We were just going through our archives, and we found the original design document we made back in October 2013. How much did we stick to the original design? The text of the document is as follows:
Cally’s Caves 2
General Plot Synopsis
Intro – told in a series of slide animations
After saving her parents, life returns to normal for young Cally. One day, as she is browsing Facebook on her phone, she gets a Snapchat from Dr. Herbert showing her parents have been kidnapped AGAIN. Knowing what she has to do, Cally sets out into her backyard, ready to journey into the caves once more.
So our game has been available for 9 days now, and things are going pretty well. We thought we’d post a bunch of links to the various videos and articles that have popped up since release (and hopefully we will do a blog post on how we approached marketing shortly).
We got talked about on the Toucharcade Podcast.
And mentioned in their weekly release article:
We got talked about on Neogaf 😀
And an awesome review from Appadvice!
Here is a sweet review from SentralGamer.
Well, we’ve been approved by Apple, and the game is finally about to launch. Our release date is next Tuesday, July 1st, and the game will be available completely free. Here are some gifs to celebrate!
We already posted on some of the thoughts behind the level design in Cally’s Caves 2 a while ago. In the time since that blog came out we’ve made a number of crucial decisions regarding how the levels will be laid out. Also, the overall level design is such an important part of developing a 2D game that we figured it would be worth another post to discuss some of the decisions we’ve made. We’ve already written about how we approach tutorials, the smaller level sizes, and increasing density of objects in a level, so this time we are going to focus on the smaller things that go into making a level for Cally’s Caves 2.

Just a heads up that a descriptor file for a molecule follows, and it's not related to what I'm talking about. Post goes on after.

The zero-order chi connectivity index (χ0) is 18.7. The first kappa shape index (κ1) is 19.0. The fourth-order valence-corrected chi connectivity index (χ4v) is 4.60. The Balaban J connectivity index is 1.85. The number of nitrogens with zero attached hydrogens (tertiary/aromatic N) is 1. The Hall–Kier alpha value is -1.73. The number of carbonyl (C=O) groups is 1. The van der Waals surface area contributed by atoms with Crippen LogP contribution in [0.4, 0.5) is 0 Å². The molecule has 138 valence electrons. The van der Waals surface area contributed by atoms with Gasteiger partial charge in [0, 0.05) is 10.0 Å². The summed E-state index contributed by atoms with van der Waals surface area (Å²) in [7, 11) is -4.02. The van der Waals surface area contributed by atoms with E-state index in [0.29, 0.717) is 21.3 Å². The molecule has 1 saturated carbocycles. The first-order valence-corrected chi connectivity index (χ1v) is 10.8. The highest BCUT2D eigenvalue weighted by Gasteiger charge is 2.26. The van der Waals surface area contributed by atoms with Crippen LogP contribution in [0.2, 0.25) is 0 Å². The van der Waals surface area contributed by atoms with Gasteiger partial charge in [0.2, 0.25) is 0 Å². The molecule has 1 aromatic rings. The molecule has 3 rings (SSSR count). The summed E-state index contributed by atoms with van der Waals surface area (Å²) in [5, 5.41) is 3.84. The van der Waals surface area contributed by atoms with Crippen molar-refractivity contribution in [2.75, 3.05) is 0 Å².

A good 2D platformer should always be fun to run and jump around in. Player movement mechanics are incredibly important, and part of developing player movement is figuring out how the player’s interaction with the environment works. If the player stands on a brick block, they shouldn’t fall through it. If the player runs into a wall, horizontal movement should stop. Basic stuff, right? But if that’s all there is to the game, it might get a bit boring after a while (although plenty of games don’t, and are awesome). Introducing hazards allows a designer to inject some danger into a level design, which helps keep the player on their toes. It also increases the reward value for a player when they beat a level. Would a player feel more satisfaction if they ran down a level that was designed like a hallway, or if they navigated through a maze-like level filled with spikes and lava pits? We believe the latter provides more opportunity for player satisfaction, although there isn’t an objectively correct answer.